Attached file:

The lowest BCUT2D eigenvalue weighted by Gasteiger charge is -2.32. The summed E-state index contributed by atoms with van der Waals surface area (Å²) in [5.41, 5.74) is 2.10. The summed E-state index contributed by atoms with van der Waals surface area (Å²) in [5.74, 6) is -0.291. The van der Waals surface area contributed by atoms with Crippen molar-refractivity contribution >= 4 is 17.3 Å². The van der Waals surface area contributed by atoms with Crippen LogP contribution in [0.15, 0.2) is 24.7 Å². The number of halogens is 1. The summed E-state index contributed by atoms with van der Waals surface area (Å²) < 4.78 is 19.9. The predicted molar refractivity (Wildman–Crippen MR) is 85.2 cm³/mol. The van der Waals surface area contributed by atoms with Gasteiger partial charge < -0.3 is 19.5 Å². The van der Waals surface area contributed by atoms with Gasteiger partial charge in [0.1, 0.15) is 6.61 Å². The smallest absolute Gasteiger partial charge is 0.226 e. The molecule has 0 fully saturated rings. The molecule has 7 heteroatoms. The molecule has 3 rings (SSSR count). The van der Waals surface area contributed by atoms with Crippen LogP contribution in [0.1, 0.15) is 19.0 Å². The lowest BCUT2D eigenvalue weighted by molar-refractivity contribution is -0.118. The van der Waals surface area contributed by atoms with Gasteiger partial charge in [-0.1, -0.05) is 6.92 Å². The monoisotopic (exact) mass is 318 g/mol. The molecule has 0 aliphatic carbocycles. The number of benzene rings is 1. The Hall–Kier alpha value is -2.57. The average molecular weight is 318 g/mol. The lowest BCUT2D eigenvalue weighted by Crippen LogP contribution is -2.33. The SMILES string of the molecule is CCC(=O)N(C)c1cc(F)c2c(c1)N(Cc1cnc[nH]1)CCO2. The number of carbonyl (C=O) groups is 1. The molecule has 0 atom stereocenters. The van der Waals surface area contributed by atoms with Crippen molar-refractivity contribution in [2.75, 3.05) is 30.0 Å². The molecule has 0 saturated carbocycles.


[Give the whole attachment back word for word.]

The lowest BCUT2D eigenvalue weighted by Gasteiger charge is -2.32. The summed E-state index contributed by atoms with van der Waals surface area (Å²) in [5.41, 5.74) is 2.10. The summed E-state index contributed by atoms with van der Waals surface area (Å²) in [5.74, 6) is -0.291. The van der Waals surface area contributed by atoms with Crippen molar-refractivity contribution >= 4 is 17.3 Å². The van der Waals surface area contributed by atoms with Crippen LogP contribution in [0.15, 0.2) is 24.7 Å². The number of halogens is 1. The summed E-state index contributed by atoms with van der Waals surface area (Å²) < 4.78 is 19.9. The predicted molar refractivity (Wildman–Crippen MR) is 85.2 cm³/mol. The van der Waals surface area contributed by atoms with Gasteiger partial charge < -0.3 is 19.5 Å². The van der Waals surface area contributed by atoms with Gasteiger partial charge in [0.1, 0.15) is 6.61 Å². The smallest absolute Gasteiger partial charge is 0.226 e. The molecule has 0 fully saturated rings. The molecule has 7 heteroatoms. The molecule has 3 rings (SSSR count). The van der Waals surface area contributed by atoms with Crippen LogP contribution in [0.1, 0.15) is 19.0 Å². The lowest BCUT2D eigenvalue weighted by molar-refractivity contribution is -0.118. The van der Waals surface area contributed by atoms with Gasteiger partial charge in [-0.1, -0.05) is 6.92 Å². The monoisotopic (exact) mass is 318 g/mol. The molecule has 0 aliphatic carbocycles. The number of benzene rings is 1. The Hall–Kier alpha value is -2.57. The average molecular weight is 318 g/mol. The lowest BCUT2D eigenvalue weighted by Crippen LogP contribution is -2.33. The SMILES string of the molecule is CCC(=O)N(C)c1cc(F)c2c(c1)N(Cc1cnc[nH]1)CCO2. The number of carbonyl (C=O) groups is 1. The molecule has 0 atom stereocenters. The van der Waals surface area contributed by atoms with Crippen molar-refractivity contribution in [2.75, 3.05) is 30.0 Å². The molecule has 0 saturated carbocycles.